Most video capture cards fit into a PCI slot. Before you purchase a video capture card, check your computer's documentation to find out the type of slots your motherboard has.
When you get ready to install your card, you may have trouble fitting it into the slot. Sometimes cards will slide in easily, but other times they take a little coaxing to become "seated" properly. Don't be afraid to apply some pressure, but make sure the card is aligned perfectly with the slot before you start pushing. Otherwise, you might damage the card or the motherboard in the process.
Always be careful where you put your fingers when installing a card into any computer. Computer cases tend to be stamped out of cheap metal in a process that can leave razor-sharp edges. Many a motherboard has been christened with the blood of hapless hardware installers who failed to keep their hands far enough away from the edges of the case. A steady hand and a little bit of patience are your best allies against this problem.
It's a good idea to follow the manufacturer's installation instructions to the letter whenever you install any card in your computer.
Install the Drivers
Next comes the fun part: installation of the software drivers that cause the hardware to operate properly on your computer. If we lived in a perfect world, every video capture card (and every other piece of PC hardware, for that matter) would work perfectly with the driver software that came in the box with it. We PC users, however, don't live in a perfect world. We have to deal with a multitude of vendors of hardware and software, none of whom are particularly keen on cooperating with all of the others. In other words: when you install your drivers for your video capture card, it just might work on the first try. And it just might not.
If you're a Mac user, pat yourself on the back at this point, as your computer's proprietary nature permits you to install hardware with very little trouble most of the time. (Then again, the fact that you're reading this article would indicate that you're considering installing an editing system on a Wintel PC, so I guess we'll let you stay for the rest of the article.)
So how does a Wintel PC owner get around this problem? Let's back up a moment to the second before you installed the software drivers that came with your capture card. Before you put your faith in those drivers, fire up your Internet connection and go to the Web site of the company that made your video capture card. Visit their drivers section (often found under the technical support area of the site) and download the latest version of the drivers for your product. Then install these drivers instead of the ones that came with your card.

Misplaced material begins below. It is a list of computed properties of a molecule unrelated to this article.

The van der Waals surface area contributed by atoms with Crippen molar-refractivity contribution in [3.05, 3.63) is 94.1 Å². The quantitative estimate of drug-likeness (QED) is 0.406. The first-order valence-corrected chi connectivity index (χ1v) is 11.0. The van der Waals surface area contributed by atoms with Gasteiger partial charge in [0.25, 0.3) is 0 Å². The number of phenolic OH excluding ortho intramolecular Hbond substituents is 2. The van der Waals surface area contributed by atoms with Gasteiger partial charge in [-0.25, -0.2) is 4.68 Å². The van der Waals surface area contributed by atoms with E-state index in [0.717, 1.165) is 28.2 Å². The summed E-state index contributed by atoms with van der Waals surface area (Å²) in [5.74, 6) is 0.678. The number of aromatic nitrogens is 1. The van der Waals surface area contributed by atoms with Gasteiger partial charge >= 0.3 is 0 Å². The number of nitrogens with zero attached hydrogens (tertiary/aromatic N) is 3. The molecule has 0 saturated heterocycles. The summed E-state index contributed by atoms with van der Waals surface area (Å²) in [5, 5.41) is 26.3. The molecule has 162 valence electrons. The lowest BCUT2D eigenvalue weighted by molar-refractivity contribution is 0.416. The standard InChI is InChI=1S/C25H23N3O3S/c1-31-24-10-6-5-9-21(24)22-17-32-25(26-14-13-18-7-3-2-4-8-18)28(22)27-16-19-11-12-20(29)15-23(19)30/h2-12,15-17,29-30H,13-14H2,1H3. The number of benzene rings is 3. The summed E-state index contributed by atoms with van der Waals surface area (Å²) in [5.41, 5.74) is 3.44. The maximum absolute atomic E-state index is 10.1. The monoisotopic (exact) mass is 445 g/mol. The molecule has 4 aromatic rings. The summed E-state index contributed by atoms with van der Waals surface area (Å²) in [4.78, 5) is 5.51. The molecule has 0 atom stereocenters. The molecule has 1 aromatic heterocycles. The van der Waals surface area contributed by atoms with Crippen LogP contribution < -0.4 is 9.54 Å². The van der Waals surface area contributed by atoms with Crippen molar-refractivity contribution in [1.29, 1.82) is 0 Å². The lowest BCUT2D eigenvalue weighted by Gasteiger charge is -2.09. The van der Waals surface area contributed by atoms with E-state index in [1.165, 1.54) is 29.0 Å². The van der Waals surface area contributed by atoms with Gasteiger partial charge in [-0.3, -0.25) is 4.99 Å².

Sometimes you may find it necessary to uninstall the card's drivers and try again with a newer set of drivers. Unfortunately, the process is not as simple as it seems, as PC hardware drivers are notorious for leaving little bits and pieces of themselves in the Windows system registry. The best thing to do in these circumstances is to look again at the Web site's technical support area for an uninstall document. This will tell you everything you need to know, step-by-step, in order to completely uninstall your drivers. Be careful when you're monkeying around in the Windows registry. It's possible to cause a great deal of damage to your operating system while you're down there. Follow the uninstall directions carefully, and you should be fine.
What's that? You say your computer's Plug and Play system automatically detected the card, installation was a breeze and you now have a perfectly working video capture card? Count yourself among the lucky, but be prepared for the day when you may have to uninstall the drivers and re-install the updated versions.
If your computer already has a sound card, and your video capture card also includes audio capture and playback capabilities, then you may find yourself switching between these two devices. Unfortunately, both sound cards cannot be operating at the same time, so it may be necessary to visit your computer's Settings>Control Panel>Multimedia window and select the preferred device for recording and playback from the pull-down menu.
As stated earlier, it's a good idea to retain the services of a more typical sound card, even if your video capture card has audio built in. However, when it's time to record audio along with the video, you may well find that the video capture card's audio recording services are much better at keeping the sounds in synchronization with the pictures.
Most video capture cards come with some kind of video editing software bundled into the package. This software may or may not be the ideal solution for your particular needs. You may find yourself shopping for a better package even after you've purchased your capture card.
In any case, it's usually best to install the editing software first, before you've installed the video capture card. That way, when you install the card's drivers, they'll (usually) locate the video editing software and load the correct pre-sets and preferences into place. Then, when it's time to capture your first clips, all you have to do is select your video capture card's settings from a list, and you're ready to start digitizing your video.
Patience, Young Jedi
By this time, you may be saying to yourself, "Gosh, it sure is a hassle to install an editing system in a PC." And you'd be absolutely right in saying so. However, with a little bit of patience, and a few trips to the manufacturer's Web site, you're likely to get things up and running eventually. And as you're trying to get things working, keep in mind the words of Yoda: "Try? There is no try. There is only do, or not do."